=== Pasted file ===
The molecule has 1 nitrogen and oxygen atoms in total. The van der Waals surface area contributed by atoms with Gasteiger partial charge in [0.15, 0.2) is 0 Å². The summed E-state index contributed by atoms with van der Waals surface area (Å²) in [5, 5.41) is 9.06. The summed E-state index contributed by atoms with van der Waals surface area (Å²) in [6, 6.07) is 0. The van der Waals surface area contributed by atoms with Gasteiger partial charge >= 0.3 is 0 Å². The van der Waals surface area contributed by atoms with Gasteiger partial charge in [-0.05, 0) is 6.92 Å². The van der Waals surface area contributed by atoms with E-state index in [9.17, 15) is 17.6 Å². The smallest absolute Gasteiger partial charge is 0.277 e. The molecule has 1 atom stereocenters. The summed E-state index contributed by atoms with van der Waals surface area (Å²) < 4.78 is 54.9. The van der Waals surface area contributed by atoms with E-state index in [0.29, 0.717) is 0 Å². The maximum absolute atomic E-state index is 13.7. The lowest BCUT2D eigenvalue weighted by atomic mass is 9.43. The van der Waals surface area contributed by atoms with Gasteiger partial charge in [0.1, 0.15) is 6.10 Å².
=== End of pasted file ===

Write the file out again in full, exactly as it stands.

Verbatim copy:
The molecule has 1 nitrogen and oxygen atoms in total. The van der Waals surface area contributed by atoms with Gasteiger partial charge in [0.15, 0.2) is 0 Å². The summed E-state index contributed by atoms with van der Waals surface area (Å²) in [5, 5.41) is 9.06. The summed E-state index contributed by atoms with van der Waals surface area (Å²) in [6, 6.07) is 0. The van der Waals surface area contributed by atoms with Gasteiger partial charge >= 0.3 is 0 Å². The van der Waals surface area contributed by atoms with Gasteiger partial charge in [-0.05, 0) is 6.92 Å². The van der Waals surface area contributed by atoms with E-state index in [9.17, 15) is 17.6 Å². The smallest absolute Gasteiger partial charge is 0.277 e. The molecule has 1 atom stereocenters. The summed E-state index contributed by atoms with van der Waals surface area (Å²) < 4.78 is 54.9. The van der Waals surface area contributed by atoms with E-state index in [0.29, 0.717) is 0 Å². The maximum absolute atomic E-state index is 13.7. The lowest BCUT2D eigenvalue weighted by atomic mass is 9.43. The van der Waals surface area contributed by atoms with Gasteiger partial charge in [0.1, 0.15) is 6.10 Å².